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How To Be a Good Mentee

How To Be a Good Mentee

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Having a good mentor is a valuable asset. You have someone in your corner, giving you advice when you need it and helping you in your career development. But a mentor-mentee relationship isn’t as easy as you think. Both parties are responsible for making a strong mentorship relationship and there are some things mentees can do to make it work.

1. Be Committed to the Mentoring Relationship

It’s one thing to flake out on your friends, but abusing the time of your mentor is a completely different level. Set up a time that works best for both of you and don’t cancel unless it’s an emergency. If at the last minute you can’t meet in person, consider a phone call or video chat. 

If you can’t prove your commitment or are too busy to follow-up after meeting, your mentor won’t be committed either. It’s not worth your time and effort — or theirs — if you’re not committed to the cause. Be respectful of your mentor’s time. Someone is giving you thoughtful and honest counsel to help you on your career path. It’s a good idea to use this direction in your favor.

2. Have Specific Goals and Realistic Expectations

Saying “I need a mentor” sounds a lot like “I need to eat.” You know you need something, but aren’t sure what to have.

Instead of saying “I need to eat,” think “I need to eat a rice bowl.” Have a clear and defined idea of what you want out of your meal — and your mentorship. Instead of “I need a mentor,” great mentees think “I need someone who can support me in my professional goals, making actionable plans and providing specific advice for my needs.”

Saying you need a mentor is a lot different than finding a mentor that’s the best fit for your needs. Whether you have small goals like learning a new skill, or long-term one like getting a new job, this can help you figure out the right mentor for you.

3. Stay Humble

A great mentor isn’t going to be a non-stop cheerleader or treat you like a celebrity. Many times, they’re going to critique and challenge you out of your comfort zone. This isn’t to hurt you; it’s to humble you.

Keep a steady level of humility and avoid getting too far up in the clouds. Confidence is important, but successful mentees listen when their mentor speaks. Use your mentor’s words to improve and make a better version of yourself.

4. Come With a Plan

If you meet your mentor for the first time without questions or comments, it might be the last time you meet your mentor.

What are you looking to accomplish? What roadblocks are you running into? Have a set of specific questions and concerns about your path when you talk to your mentor. They will appreciate the drive, determination, and direction — even if that path changes during the course of your mentorship.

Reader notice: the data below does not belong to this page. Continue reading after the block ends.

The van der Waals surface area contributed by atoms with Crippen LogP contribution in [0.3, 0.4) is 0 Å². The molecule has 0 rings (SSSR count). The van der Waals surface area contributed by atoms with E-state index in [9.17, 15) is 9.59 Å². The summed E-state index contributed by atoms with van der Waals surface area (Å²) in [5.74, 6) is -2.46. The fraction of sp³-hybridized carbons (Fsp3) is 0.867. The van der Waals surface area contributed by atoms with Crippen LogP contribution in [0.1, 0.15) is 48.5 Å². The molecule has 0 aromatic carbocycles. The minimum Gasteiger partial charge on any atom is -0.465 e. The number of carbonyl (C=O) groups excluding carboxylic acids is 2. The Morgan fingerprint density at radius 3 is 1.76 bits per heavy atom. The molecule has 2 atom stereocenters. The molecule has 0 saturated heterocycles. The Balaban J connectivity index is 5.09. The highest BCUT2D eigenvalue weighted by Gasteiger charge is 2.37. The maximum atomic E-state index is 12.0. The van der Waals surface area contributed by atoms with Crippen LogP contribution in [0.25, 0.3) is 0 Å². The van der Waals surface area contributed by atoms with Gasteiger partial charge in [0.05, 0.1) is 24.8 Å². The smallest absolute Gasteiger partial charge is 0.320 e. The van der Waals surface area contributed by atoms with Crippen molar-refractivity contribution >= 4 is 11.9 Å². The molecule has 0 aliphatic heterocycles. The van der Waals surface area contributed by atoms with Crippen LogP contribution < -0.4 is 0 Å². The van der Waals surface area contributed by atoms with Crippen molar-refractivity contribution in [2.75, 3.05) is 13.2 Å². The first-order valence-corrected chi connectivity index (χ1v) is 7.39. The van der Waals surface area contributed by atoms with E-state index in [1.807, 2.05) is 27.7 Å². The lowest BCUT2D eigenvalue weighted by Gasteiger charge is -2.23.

With that said, it’s OK to challenge your mentor. If you don’t understand or agree with something, let them know. Blindly accepting direction isn’t going to help you or them. While a mentor is there to give you a boost, you need to make sure it’s the right move. If you’re uncomfortable with the suggestions, ask yourself what about them makes you uneasy. For instance, do you understand what your mentor is asking? Do you know how to execute the tasks at hand? Are you afraid of taking charge? 

Your mentor isn’t a mind reader. It’s your job to help them understand you. Answer questions clearly and if you don’t have answers, find a way to get them.

5. Use Your Time Wisely

If your mentor agrees to mentorship, it doesn’t mean they have an infinite amount of time to do so. Use the time your given, but don’t take advantage. Chances are your mentor is a good time manager, but also a busy person. If you get 30 minutes every week or every other week, don’t waste it. In between, when you’re sending texts and emails, keep them clear and concise. 

Also, understand your mentor’s boundaries. You may not be able to call or text on off-hours or weekends. They may not respond to your emails as soon as you’d like. Unless you’re told otherwise, don’t contact them with one-off questions or minimal concerns that aren’t a big deal in the grand scheme of things. If your information is time-sensitive, make sure they’re aware of the issue and be cognizant of their time.

Likewise, if your mentor gives you tasks and deadlines, make sure to meet them on time and even ahead of schedule.

6. Level Up

Your mentor doesn’t have to be the same person forever. In fact, if you need a specific mentor to accomplish a short-term goal, they won’t be around forever. You may also grow out of your mentor, adjusting your needs as you continue to grow.

If you aren’t already in a formal mentoring program, don’t be afraid to create an exit plan. This can be if you love or hate your mentor. Once you’ve hit your milestones or you realize you don’t jive well, it might be time to part. Use this time to figure out what you’d like in your next mentor and what you need to do to be a good mentee for them.

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Disclaimer: This blog post provides personal finance educational information, and it is not intended to provide legal, financial, or tax advice.